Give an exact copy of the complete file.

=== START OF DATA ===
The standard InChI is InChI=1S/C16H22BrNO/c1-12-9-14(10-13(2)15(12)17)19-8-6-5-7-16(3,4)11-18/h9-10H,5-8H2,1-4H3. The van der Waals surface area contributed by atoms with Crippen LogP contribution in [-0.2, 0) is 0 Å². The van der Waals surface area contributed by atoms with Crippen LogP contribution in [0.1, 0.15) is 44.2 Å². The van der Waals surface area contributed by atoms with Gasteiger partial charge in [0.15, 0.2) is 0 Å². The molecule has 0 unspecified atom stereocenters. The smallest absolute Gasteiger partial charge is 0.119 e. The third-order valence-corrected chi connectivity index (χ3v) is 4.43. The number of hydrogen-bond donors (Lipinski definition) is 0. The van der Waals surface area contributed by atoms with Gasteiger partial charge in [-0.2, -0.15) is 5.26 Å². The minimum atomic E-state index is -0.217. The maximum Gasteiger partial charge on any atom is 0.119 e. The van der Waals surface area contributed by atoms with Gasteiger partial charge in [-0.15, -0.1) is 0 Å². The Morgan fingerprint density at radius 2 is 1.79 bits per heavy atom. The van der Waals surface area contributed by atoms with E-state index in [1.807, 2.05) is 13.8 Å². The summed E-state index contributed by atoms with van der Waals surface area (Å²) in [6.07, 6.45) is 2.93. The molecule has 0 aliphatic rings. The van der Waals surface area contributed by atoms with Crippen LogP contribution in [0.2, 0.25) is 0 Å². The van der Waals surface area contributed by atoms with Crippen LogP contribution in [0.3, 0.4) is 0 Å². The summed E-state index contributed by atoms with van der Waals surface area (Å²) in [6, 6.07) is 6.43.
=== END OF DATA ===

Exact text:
The standard InChI is InChI=1S/C16H22BrNO/c1-12-9-14(10-13(2)15(12)17)19-8-6-5-7-16(3,4)11-18/h9-10H,5-8H2,1-4H3. The van der Waals surface area contributed by atoms with Crippen LogP contribution in [-0.2, 0) is 0 Å². The van der Waals surface area contributed by atoms with Crippen LogP contribution in [0.1, 0.15) is 44.2 Å². The van der Waals surface area contributed by atoms with Gasteiger partial charge in [0.15, 0.2) is 0 Å². The molecule has 0 unspecified atom stereocenters. The smallest absolute Gasteiger partial charge is 0.119 e. The third-order valence-corrected chi connectivity index (χ3v) is 4.43. The number of hydrogen-bond donors (Lipinski definition) is 0. The van der Waals surface area contributed by atoms with Gasteiger partial charge in [-0.2, -0.15) is 5.26 Å². The minimum atomic E-state index is -0.217. The maximum Gasteiger partial charge on any atom is 0.119 e. The van der Waals surface area contributed by atoms with Gasteiger partial charge in [-0.15, -0.1) is 0 Å². The Morgan fingerprint density at radius 2 is 1.79 bits per heavy atom. The van der Waals surface area contributed by atoms with E-state index in [1.807, 2.05) is 13.8 Å². The summed E-state index contributed by atoms with van der Waals surface area (Å²) in [6.07, 6.45) is 2.93. The molecule has 0 aliphatic rings. The van der Waals surface area contributed by atoms with Crippen LogP contribution in [0.2, 0.25) is 0 Å². The van der Waals surface area contributed by atoms with Crippen LogP contribution in [0.3, 0.4) is 0 Å². The summed E-state index contributed by atoms with van der Waals surface area (Å²) in [6, 6.07) is 6.43.